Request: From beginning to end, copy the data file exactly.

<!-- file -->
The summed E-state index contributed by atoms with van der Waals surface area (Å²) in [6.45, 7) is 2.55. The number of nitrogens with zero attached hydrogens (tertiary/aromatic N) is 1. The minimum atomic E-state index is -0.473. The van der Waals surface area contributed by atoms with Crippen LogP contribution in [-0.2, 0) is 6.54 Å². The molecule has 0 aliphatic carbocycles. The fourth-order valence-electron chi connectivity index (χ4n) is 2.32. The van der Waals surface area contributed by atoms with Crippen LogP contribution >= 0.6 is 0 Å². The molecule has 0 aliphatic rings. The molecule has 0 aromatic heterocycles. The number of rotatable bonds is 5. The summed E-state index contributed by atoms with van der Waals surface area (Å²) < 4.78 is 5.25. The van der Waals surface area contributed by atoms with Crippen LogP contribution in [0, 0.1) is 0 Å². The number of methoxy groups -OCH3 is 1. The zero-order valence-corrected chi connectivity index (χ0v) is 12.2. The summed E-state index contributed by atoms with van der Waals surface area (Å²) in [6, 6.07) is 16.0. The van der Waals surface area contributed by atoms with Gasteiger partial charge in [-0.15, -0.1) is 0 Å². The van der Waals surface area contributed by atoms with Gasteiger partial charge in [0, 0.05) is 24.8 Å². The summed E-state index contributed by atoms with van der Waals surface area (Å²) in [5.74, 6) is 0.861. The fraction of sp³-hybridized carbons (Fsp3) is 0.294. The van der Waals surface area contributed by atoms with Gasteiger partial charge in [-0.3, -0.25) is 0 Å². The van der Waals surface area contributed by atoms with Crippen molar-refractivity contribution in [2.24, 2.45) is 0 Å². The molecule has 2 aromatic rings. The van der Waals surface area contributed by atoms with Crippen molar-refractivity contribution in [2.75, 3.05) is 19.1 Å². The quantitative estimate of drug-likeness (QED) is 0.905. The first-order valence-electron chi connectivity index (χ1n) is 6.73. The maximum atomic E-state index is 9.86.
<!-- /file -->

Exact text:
The summed E-state index contributed by atoms with van der Waals surface area (Å²) in [6.45, 7) is 2.55. The number of nitrogens with zero attached hydrogens (tertiary/aromatic N) is 1. The minimum atomic E-state index is -0.473. The van der Waals surface area contributed by atoms with Crippen LogP contribution in [-0.2, 0) is 6.54 Å². The molecule has 0 aliphatic carbocycles. The fourth-order valence-electron chi connectivity index (χ4n) is 2.32. The van der Waals surface area contributed by atoms with Crippen LogP contribution >= 0.6 is 0 Å². The molecule has 0 aliphatic rings. The molecule has 0 aromatic heterocycles. The number of rotatable bonds is 5. The summed E-state index contributed by atoms with van der Waals surface area (Å²) < 4.78 is 5.25. The van der Waals surface area contributed by atoms with Crippen LogP contribution in [0, 0.1) is 0 Å². The number of methoxy groups -OCH3 is 1. The zero-order valence-corrected chi connectivity index (χ0v) is 12.2. The summed E-state index contributed by atoms with van der Waals surface area (Å²) in [6, 6.07) is 16.0. The van der Waals surface area contributed by atoms with Gasteiger partial charge in [-0.15, -0.1) is 0 Å². The van der Waals surface area contributed by atoms with Gasteiger partial charge in [0, 0.05) is 24.8 Å². The summed E-state index contributed by atoms with van der Waals surface area (Å²) in [5.74, 6) is 0.861. The fraction of sp³-hybridized carbons (Fsp3) is 0.294. The van der Waals surface area contributed by atoms with Gasteiger partial charge in [-0.3, -0.25) is 0 Å². The van der Waals surface area contributed by atoms with Crippen molar-refractivity contribution in [2.24, 2.45) is 0 Å². The molecule has 2 aromatic rings. The van der Waals surface area contributed by atoms with Crippen molar-refractivity contribution in [2.75, 3.05) is 19.1 Å². The quantitative estimate of drug-likeness (QED) is 0.905. The first-order valence-electron chi connectivity index (χ1n) is 6.73. The maximum atomic E-state index is 9.86.